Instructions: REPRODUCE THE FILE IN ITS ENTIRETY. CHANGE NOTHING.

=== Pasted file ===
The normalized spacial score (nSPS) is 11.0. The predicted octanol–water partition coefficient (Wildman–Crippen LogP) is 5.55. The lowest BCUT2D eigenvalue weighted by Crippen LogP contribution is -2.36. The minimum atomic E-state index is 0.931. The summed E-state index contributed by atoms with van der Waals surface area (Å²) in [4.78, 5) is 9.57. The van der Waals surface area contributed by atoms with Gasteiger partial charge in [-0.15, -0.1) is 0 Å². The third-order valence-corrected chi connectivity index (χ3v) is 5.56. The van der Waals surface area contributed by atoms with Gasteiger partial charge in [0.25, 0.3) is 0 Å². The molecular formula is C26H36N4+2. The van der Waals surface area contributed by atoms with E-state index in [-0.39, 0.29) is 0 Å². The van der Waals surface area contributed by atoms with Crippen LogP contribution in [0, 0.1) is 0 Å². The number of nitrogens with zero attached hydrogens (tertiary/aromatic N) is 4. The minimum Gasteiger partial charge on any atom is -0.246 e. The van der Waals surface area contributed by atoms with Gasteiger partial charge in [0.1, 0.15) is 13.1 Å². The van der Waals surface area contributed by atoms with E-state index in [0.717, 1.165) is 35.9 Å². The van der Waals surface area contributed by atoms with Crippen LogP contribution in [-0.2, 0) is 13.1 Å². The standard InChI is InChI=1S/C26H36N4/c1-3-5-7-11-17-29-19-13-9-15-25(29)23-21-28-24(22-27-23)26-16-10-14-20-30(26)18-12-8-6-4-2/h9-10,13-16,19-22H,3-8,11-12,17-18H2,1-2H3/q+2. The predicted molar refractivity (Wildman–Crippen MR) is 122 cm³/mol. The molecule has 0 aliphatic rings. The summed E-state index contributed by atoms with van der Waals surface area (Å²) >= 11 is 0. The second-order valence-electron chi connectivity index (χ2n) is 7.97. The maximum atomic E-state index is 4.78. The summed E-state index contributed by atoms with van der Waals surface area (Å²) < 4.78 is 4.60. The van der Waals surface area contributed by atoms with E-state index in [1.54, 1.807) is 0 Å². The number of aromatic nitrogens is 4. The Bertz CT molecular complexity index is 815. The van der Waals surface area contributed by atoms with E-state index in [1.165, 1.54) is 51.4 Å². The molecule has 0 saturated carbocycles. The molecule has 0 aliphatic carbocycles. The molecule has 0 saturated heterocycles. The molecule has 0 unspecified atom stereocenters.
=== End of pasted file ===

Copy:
The normalized spacial score (nSPS) is 11.0. The predicted octanol–water partition coefficient (Wildman–Crippen LogP) is 5.55. The lowest BCUT2D eigenvalue weighted by Crippen LogP contribution is -2.36. The minimum atomic E-state index is 0.931. The summed E-state index contributed by atoms with van der Waals surface area (Å²) in [4.78, 5) is 9.57. The van der Waals surface area contributed by atoms with Gasteiger partial charge in [-0.15, -0.1) is 0 Å². The third-order valence-corrected chi connectivity index (χ3v) is 5.56. The van der Waals surface area contributed by atoms with Gasteiger partial charge in [0.25, 0.3) is 0 Å². The molecular formula is C26H36N4+2. The van der Waals surface area contributed by atoms with E-state index in [-0.39, 0.29) is 0 Å². The van der Waals surface area contributed by atoms with Crippen LogP contribution in [0, 0.1) is 0 Å². The number of nitrogens with zero attached hydrogens (tertiary/aromatic N) is 4. The minimum Gasteiger partial charge on any atom is -0.246 e. The van der Waals surface area contributed by atoms with Gasteiger partial charge in [0.1, 0.15) is 13.1 Å². The van der Waals surface area contributed by atoms with E-state index in [0.717, 1.165) is 35.9 Å². The van der Waals surface area contributed by atoms with Crippen LogP contribution in [-0.2, 0) is 13.1 Å². The standard InChI is InChI=1S/C26H36N4/c1-3-5-7-11-17-29-19-13-9-15-25(29)23-21-28-24(22-27-23)26-16-10-14-20-30(26)18-12-8-6-4-2/h9-10,13-16,19-22H,3-8,11-12,17-18H2,1-2H3/q+2. The predicted molar refractivity (Wildman–Crippen MR) is 122 cm³/mol. The molecule has 0 aliphatic rings. The summed E-state index contributed by atoms with van der Waals surface area (Å²) >= 11 is 0. The second-order valence-electron chi connectivity index (χ2n) is 7.97. The maximum atomic E-state index is 4.78. The summed E-state index contributed by atoms with van der Waals surface area (Å²) < 4.78 is 4.60. The van der Waals surface area contributed by atoms with E-state index in [1.54, 1.807) is 0 Å². The number of aromatic nitrogens is 4. The Bertz CT molecular complexity index is 815. The van der Waals surface area contributed by atoms with E-state index in [1.165, 1.54) is 51.4 Å². The molecule has 0 saturated carbocycles. The molecule has 0 aliphatic carbocycles. The molecule has 0 saturated heterocycles. The molecule has 0 unspecified atom stereocenters.